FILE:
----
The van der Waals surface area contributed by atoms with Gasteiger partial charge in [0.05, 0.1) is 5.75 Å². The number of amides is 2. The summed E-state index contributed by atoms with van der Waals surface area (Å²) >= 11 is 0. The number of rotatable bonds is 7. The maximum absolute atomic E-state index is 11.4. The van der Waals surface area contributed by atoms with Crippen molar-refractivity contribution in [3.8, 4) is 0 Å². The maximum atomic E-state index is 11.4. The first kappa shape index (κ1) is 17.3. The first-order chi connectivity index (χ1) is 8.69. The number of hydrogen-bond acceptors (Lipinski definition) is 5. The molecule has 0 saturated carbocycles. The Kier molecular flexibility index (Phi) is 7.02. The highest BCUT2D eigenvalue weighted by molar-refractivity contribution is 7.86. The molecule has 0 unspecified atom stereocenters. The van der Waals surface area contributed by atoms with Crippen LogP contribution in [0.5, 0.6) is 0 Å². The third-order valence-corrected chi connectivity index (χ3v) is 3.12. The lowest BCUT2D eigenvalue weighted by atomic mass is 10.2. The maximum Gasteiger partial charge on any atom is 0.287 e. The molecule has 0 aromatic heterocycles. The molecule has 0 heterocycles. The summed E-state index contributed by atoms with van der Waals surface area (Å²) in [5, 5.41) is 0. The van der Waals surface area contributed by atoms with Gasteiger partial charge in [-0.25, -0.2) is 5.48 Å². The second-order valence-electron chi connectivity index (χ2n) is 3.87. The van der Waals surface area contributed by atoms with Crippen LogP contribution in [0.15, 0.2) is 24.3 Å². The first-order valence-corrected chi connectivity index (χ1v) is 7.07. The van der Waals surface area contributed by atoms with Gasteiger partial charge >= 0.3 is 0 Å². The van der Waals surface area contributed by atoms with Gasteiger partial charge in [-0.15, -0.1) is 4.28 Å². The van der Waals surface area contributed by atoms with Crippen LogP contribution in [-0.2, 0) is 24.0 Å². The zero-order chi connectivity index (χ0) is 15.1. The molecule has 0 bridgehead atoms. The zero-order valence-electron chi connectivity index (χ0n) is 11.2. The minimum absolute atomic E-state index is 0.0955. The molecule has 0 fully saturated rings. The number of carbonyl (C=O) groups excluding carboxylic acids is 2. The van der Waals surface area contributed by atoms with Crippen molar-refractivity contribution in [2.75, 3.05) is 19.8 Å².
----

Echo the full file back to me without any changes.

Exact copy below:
The van der Waals surface area contributed by atoms with Gasteiger partial charge in [0.05, 0.1) is 5.75 Å². The number of amides is 2. The summed E-state index contributed by atoms with van der Waals surface area (Å²) >= 11 is 0. The number of rotatable bonds is 7. The maximum absolute atomic E-state index is 11.4. The van der Waals surface area contributed by atoms with Crippen molar-refractivity contribution in [3.8, 4) is 0 Å². The maximum atomic E-state index is 11.4. The first kappa shape index (κ1) is 17.3. The first-order chi connectivity index (χ1) is 8.69. The number of hydrogen-bond acceptors (Lipinski definition) is 5. The molecule has 0 saturated carbocycles. The Kier molecular flexibility index (Phi) is 7.02. The highest BCUT2D eigenvalue weighted by molar-refractivity contribution is 7.86. The molecule has 0 unspecified atom stereocenters. The van der Waals surface area contributed by atoms with Crippen LogP contribution in [0.5, 0.6) is 0 Å². The third-order valence-corrected chi connectivity index (χ3v) is 3.12. The lowest BCUT2D eigenvalue weighted by atomic mass is 10.2. The maximum Gasteiger partial charge on any atom is 0.287 e. The molecule has 0 aromatic heterocycles. The molecule has 0 heterocycles. The summed E-state index contributed by atoms with van der Waals surface area (Å²) in [5, 5.41) is 0. The van der Waals surface area contributed by atoms with Gasteiger partial charge in [-0.25, -0.2) is 5.48 Å². The second-order valence-electron chi connectivity index (χ2n) is 3.87. The van der Waals surface area contributed by atoms with Crippen LogP contribution in [0.15, 0.2) is 24.3 Å². The first-order valence-corrected chi connectivity index (χ1v) is 7.07. The van der Waals surface area contributed by atoms with Gasteiger partial charge >= 0.3 is 0 Å². The van der Waals surface area contributed by atoms with Gasteiger partial charge in [-0.15, -0.1) is 4.28 Å². The van der Waals surface area contributed by atoms with Crippen LogP contribution in [-0.2, 0) is 24.0 Å². The zero-order chi connectivity index (χ0) is 15.1. The molecule has 0 bridgehead atoms. The zero-order valence-electron chi connectivity index (χ0n) is 11.2. The minimum absolute atomic E-state index is 0.0955. The molecule has 0 fully saturated rings. The number of carbonyl (C=O) groups excluding carboxylic acids is 2. The van der Waals surface area contributed by atoms with Crippen molar-refractivity contribution in [2.75, 3.05) is 19.8 Å².